This year, 2001, is the 100th anniversary of the birth of Ansel Adams. If asked to name a famous photographer Adams’ name is likely the one that most non-photographers would recall, and in all likelihood it would be the only one.
To commemorate his centenaryJohn Szarkowski, director emeritus of the Department of Photography atThe Museum of Modern Artin New York, along with publisherLittle, Brown and Company, in association withThe San Francisco Museum of Art,have produced what has to rank as one of the finest photographic art books of the past decade.Ansel Adams At 100attempts to summarizein words and photographs the output of the 20th Century’s most celebrated if not finest landscape photographer.
Because the book is a retrospective of a lifetime’s work it naturally has its limitations and biases. Adams produced literally tens of thousands of negatives during his productive life as a photographer. Many of his photographs are pedestrian, (especially his commercial work), while others are sublime. WithAnsel Adams At 100we see some of his greater as well as lesser-known works.
The book itself is exquisitely produced. It features a natural linen cloth cover as well slip case. There are 114 tritone plates and 23 duotone text illustrations. The tritone process is expensive and difficult, yet produces offset reproductions that are almost of original print quality. The paper for the book was specially made in France. This book is a labour of love, and it shows.
As noted, the book’s publication coincides with a major exhibition of Adams’ work at the San Francisco Museum of Art. The show began August 4th, 2001 and runs through January 13, 2002. After that the show will go on tour and will be seen in Chicago, London, Berlin, Las Angeles and New York, ending there in late 2003.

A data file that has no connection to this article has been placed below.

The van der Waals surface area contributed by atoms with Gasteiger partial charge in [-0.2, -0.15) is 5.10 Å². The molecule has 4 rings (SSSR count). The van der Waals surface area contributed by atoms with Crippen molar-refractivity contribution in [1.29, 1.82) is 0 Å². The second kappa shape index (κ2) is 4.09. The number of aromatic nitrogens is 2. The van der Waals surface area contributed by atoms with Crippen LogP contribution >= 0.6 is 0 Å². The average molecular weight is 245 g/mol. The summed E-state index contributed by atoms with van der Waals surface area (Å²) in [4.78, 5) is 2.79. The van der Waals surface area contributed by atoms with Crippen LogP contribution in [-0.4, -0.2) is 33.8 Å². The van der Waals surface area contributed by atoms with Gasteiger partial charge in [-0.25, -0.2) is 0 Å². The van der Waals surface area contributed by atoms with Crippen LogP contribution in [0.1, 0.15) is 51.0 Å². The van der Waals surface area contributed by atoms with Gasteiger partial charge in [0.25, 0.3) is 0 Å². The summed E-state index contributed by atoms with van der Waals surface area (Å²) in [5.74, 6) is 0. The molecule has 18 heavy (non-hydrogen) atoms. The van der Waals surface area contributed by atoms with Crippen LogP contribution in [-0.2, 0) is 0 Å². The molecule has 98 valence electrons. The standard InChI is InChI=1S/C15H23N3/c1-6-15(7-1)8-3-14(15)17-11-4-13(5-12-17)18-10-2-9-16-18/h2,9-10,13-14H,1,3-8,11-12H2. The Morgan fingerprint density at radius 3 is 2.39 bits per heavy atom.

Ansel Adams At 100retails for US $150 and is available from most quality booksellers. The ISBN number is 0-8212-2515-4. The link provided here is to Amazon.com which is currently (August, 2001) selling the book at a substantial discount.
The Man and His Work
It’s hard for any photographer to be critical of Ansel Adams. Since his death in 1984 his work has, for some, become almost mythical Ã¢â‚¬â€ icons to be worshiped rather than photographs to be enjoyed, appreciated, studied and critiqued.
I found the book to be fascinating because in addition to many of Adams’ almost archetypically famous works there are a large number of early prints that I had not seen before. Seeing how Adams evolved as an artist is a major treat provided by this book and exhibition.
Of particular interest is the attention that Szarkowski has paid to Adams’ changing attitude during his later years to his own prints. We know that Adam’s (also a very talented pianist) regarded the negative as the "score" and the print the "performance", and that over time he revisited many of his great negatives and created quite different "print-performances".
Szarkowski has provided us with some samples of this difference, and in fact is quite critical of Adams’ later prints, feeling that Adams did his best printing in his earlier days. (Landscape photographerAlain Briothas commented on this, and I’ve includedhis rebuttalbelow).
As for me, the overwhelming impression that I’m left with after spending the better part of a day reading Szarkowski’s text and studying the prints, is that Adams was in the end a photographer who in essence was not much different than many who ply their craft today. He had his successes, his failures, his insecurities and his doubts. But, he was instrumental in creating a market for fine art landscape photography. During his lifetime he produced just a couple of dozen images that deserve our untiring admiration and for both of these contributions we are in his debt.